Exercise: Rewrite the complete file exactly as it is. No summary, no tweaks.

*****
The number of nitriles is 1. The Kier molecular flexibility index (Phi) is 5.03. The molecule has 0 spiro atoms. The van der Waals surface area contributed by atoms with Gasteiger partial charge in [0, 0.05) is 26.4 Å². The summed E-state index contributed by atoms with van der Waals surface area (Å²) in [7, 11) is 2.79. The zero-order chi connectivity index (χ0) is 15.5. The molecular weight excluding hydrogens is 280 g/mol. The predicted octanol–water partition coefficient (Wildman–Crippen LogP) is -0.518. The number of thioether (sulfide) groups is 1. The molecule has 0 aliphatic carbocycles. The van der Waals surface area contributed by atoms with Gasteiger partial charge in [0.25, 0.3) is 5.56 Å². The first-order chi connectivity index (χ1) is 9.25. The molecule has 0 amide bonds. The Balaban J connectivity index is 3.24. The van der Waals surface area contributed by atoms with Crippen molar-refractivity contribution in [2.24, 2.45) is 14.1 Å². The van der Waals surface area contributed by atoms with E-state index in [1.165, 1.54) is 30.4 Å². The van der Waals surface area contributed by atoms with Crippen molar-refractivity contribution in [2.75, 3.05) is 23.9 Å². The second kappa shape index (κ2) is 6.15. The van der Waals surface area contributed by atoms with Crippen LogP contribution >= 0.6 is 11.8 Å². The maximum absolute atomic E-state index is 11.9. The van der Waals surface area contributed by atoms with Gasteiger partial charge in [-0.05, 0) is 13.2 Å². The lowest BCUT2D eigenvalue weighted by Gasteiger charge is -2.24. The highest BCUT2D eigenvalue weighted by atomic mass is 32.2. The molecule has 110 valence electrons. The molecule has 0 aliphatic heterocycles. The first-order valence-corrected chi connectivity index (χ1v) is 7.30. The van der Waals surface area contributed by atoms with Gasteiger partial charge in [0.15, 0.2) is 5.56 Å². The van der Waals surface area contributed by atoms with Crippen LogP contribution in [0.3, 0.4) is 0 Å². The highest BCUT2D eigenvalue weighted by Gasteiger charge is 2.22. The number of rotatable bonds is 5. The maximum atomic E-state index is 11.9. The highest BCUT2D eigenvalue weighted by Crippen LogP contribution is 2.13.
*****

The number of nitriles is 1. The Kier molecular flexibility index (Phi) is 5.03. The molecule has 0 spiro atoms. The van der Waals surface area contributed by atoms with Gasteiger partial charge in [0, 0.05) is 26.4 Å². The summed E-state index contributed by atoms with van der Waals surface area (Å²) in [7, 11) is 2.79. The zero-order chi connectivity index (χ0) is 15.5. The molecular weight excluding hydrogens is 280 g/mol. The predicted octanol–water partition coefficient (Wildman–Crippen LogP) is -0.518. The number of thioether (sulfide) groups is 1. The molecule has 0 aliphatic carbocycles. The van der Waals surface area contributed by atoms with Gasteiger partial charge in [0.25, 0.3) is 5.56 Å². The first-order chi connectivity index (χ1) is 9.25. The molecule has 0 amide bonds. The Balaban J connectivity index is 3.24. The van der Waals surface area contributed by atoms with Crippen molar-refractivity contribution in [2.24, 2.45) is 14.1 Å². The van der Waals surface area contributed by atoms with E-state index in [1.165, 1.54) is 30.4 Å². The van der Waals surface area contributed by atoms with Crippen molar-refractivity contribution in [2.75, 3.05) is 23.9 Å². The second kappa shape index (κ2) is 6.15. The van der Waals surface area contributed by atoms with Crippen LogP contribution >= 0.6 is 11.8 Å². The maximum absolute atomic E-state index is 11.9. The van der Waals surface area contributed by atoms with Gasteiger partial charge in [-0.05, 0) is 13.2 Å². The lowest BCUT2D eigenvalue weighted by Gasteiger charge is -2.24. The highest BCUT2D eigenvalue weighted by atomic mass is 32.2. The molecule has 110 valence electrons. The molecule has 0 aliphatic heterocycles. The first-order valence-corrected chi connectivity index (χ1v) is 7.30. The van der Waals surface area contributed by atoms with Gasteiger partial charge in [0.15, 0.2) is 5.56 Å². The van der Waals surface area contributed by atoms with Crippen LogP contribution in [0.3, 0.4) is 0 Å². The highest BCUT2D eigenvalue weighted by Gasteiger charge is 2.22. The number of rotatable bonds is 5. The maximum atomic E-state index is 11.9. The highest BCUT2D eigenvalue weighted by Crippen LogP contribution is 2.13.